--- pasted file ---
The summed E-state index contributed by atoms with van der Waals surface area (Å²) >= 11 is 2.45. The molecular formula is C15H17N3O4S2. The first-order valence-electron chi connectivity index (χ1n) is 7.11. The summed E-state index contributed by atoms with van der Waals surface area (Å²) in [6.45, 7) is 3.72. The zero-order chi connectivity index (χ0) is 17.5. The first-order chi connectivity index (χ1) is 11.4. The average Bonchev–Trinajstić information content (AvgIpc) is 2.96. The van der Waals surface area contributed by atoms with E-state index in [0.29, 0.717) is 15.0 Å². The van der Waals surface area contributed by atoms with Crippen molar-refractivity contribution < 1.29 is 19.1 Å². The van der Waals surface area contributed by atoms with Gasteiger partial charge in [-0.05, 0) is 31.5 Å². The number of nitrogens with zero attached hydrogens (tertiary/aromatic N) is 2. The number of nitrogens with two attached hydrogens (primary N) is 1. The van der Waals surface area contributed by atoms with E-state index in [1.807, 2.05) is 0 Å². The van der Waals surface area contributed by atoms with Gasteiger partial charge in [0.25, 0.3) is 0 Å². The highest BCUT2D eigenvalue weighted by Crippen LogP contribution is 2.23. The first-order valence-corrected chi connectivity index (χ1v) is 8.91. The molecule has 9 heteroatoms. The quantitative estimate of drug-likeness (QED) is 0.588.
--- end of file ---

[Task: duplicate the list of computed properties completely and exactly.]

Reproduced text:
The summed E-state index contributed by atoms with van der Waals surface area (Å²) >= 11 is 2.45. The molecular formula is C15H17N3O4S2. The first-order valence-electron chi connectivity index (χ1n) is 7.11. The summed E-state index contributed by atoms with van der Waals surface area (Å²) in [6.45, 7) is 3.72. The zero-order chi connectivity index (χ0) is 17.5. The first-order chi connectivity index (χ1) is 11.4. The average Bonchev–Trinajstić information content (AvgIpc) is 2.96. The van der Waals surface area contributed by atoms with E-state index in [0.29, 0.717) is 15.0 Å². The van der Waals surface area contributed by atoms with Crippen molar-refractivity contribution < 1.29 is 19.1 Å². The van der Waals surface area contributed by atoms with Gasteiger partial charge in [-0.05, 0) is 31.5 Å². The number of nitrogens with zero attached hydrogens (tertiary/aromatic N) is 2. The number of nitrogens with two attached hydrogens (primary N) is 1. The van der Waals surface area contributed by atoms with E-state index in [1.807, 2.05) is 0 Å². The van der Waals surface area contributed by atoms with Gasteiger partial charge in [0.25, 0.3) is 0 Å². The highest BCUT2D eigenvalue weighted by Crippen LogP contribution is 2.23. The first-order valence-corrected chi connectivity index (χ1v) is 8.91. The molecule has 9 heteroatoms. The quantitative estimate of drug-likeness (QED) is 0.588.